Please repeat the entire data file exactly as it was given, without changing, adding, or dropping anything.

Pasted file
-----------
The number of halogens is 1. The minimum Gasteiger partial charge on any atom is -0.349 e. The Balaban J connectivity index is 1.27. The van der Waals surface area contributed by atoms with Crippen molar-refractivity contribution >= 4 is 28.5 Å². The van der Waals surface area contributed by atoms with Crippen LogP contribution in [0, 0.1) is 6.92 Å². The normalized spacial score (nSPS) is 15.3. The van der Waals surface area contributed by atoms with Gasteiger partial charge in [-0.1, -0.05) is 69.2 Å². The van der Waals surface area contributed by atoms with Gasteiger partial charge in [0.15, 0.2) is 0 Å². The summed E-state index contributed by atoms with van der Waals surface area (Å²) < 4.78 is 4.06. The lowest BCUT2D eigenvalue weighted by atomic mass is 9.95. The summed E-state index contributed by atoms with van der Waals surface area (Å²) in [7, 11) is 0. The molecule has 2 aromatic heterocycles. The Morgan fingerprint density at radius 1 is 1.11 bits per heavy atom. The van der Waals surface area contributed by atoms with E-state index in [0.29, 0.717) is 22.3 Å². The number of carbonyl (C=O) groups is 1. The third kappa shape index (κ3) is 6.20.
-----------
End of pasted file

The number of halogens is 1. The minimum Gasteiger partial charge on any atom is -0.349 e. The Balaban J connectivity index is 1.27. The van der Waals surface area contributed by atoms with Crippen molar-refractivity contribution >= 4 is 28.5 Å². The van der Waals surface area contributed by atoms with Crippen LogP contribution in [0, 0.1) is 6.92 Å². The normalized spacial score (nSPS) is 15.3. The van der Waals surface area contributed by atoms with Gasteiger partial charge in [-0.1, -0.05) is 69.2 Å². The van der Waals surface area contributed by atoms with Gasteiger partial charge in [0.15, 0.2) is 0 Å². The summed E-state index contributed by atoms with van der Waals surface area (Å²) < 4.78 is 4.06. The lowest BCUT2D eigenvalue weighted by atomic mass is 9.95. The summed E-state index contributed by atoms with van der Waals surface area (Å²) in [7, 11) is 0. The molecule has 2 aromatic heterocycles. The Morgan fingerprint density at radius 1 is 1.11 bits per heavy atom. The van der Waals surface area contributed by atoms with E-state index in [0.29, 0.717) is 22.3 Å². The number of carbonyl (C=O) groups is 1. The third kappa shape index (κ3) is 6.20.